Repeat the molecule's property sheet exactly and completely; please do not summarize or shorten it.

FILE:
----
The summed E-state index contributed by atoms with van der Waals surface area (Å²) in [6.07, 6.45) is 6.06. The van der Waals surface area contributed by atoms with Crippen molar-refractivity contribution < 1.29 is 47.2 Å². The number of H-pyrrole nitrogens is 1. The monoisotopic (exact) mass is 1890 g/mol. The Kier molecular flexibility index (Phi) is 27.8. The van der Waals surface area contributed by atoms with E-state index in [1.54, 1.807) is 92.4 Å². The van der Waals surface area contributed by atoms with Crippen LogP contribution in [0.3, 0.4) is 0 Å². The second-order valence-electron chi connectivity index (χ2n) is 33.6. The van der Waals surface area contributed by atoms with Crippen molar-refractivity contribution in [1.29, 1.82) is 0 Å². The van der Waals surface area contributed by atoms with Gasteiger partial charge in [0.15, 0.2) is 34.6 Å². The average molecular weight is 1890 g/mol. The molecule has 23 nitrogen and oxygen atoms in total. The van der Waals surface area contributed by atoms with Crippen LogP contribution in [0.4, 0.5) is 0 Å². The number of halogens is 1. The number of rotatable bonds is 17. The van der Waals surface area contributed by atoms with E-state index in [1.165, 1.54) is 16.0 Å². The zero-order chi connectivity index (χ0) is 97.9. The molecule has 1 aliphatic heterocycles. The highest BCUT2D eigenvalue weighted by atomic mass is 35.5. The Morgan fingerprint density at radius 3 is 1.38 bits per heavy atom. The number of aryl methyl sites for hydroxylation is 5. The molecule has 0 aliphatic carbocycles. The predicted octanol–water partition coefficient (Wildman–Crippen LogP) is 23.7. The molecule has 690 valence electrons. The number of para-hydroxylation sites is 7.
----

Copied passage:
The summed E-state index contributed by atoms with van der Waals surface area (Å²) in [6.07, 6.45) is 6.06. The van der Waals surface area contributed by atoms with Crippen molar-refractivity contribution < 1.29 is 47.2 Å². The number of H-pyrrole nitrogens is 1. The monoisotopic (exact) mass is 1890 g/mol. The Kier molecular flexibility index (Phi) is 27.8. The van der Waals surface area contributed by atoms with E-state index in [1.54, 1.807) is 92.4 Å². The van der Waals surface area contributed by atoms with Crippen LogP contribution in [0.3, 0.4) is 0 Å². The second-order valence-electron chi connectivity index (χ2n) is 33.6. The van der Waals surface area contributed by atoms with Crippen molar-refractivity contribution in [1.29, 1.82) is 0 Å². The van der Waals surface area contributed by atoms with Gasteiger partial charge in [0.15, 0.2) is 34.6 Å². The average molecular weight is 1890 g/mol. The molecule has 23 nitrogen and oxygen atoms in total. The van der Waals surface area contributed by atoms with Crippen LogP contribution in [0.4, 0.5) is 0 Å². The number of halogens is 1. The number of rotatable bonds is 17. The van der Waals surface area contributed by atoms with E-state index in [1.165, 1.54) is 16.0 Å². The zero-order chi connectivity index (χ0) is 97.9. The molecule has 1 aliphatic heterocycles. The highest BCUT2D eigenvalue weighted by atomic mass is 35.5. The Morgan fingerprint density at radius 3 is 1.38 bits per heavy atom. The number of aryl methyl sites for hydroxylation is 5. The molecule has 0 aliphatic carbocycles. The predicted octanol–water partition coefficient (Wildman–Crippen LogP) is 23.7. The molecule has 690 valence electrons. The number of para-hydroxylation sites is 7.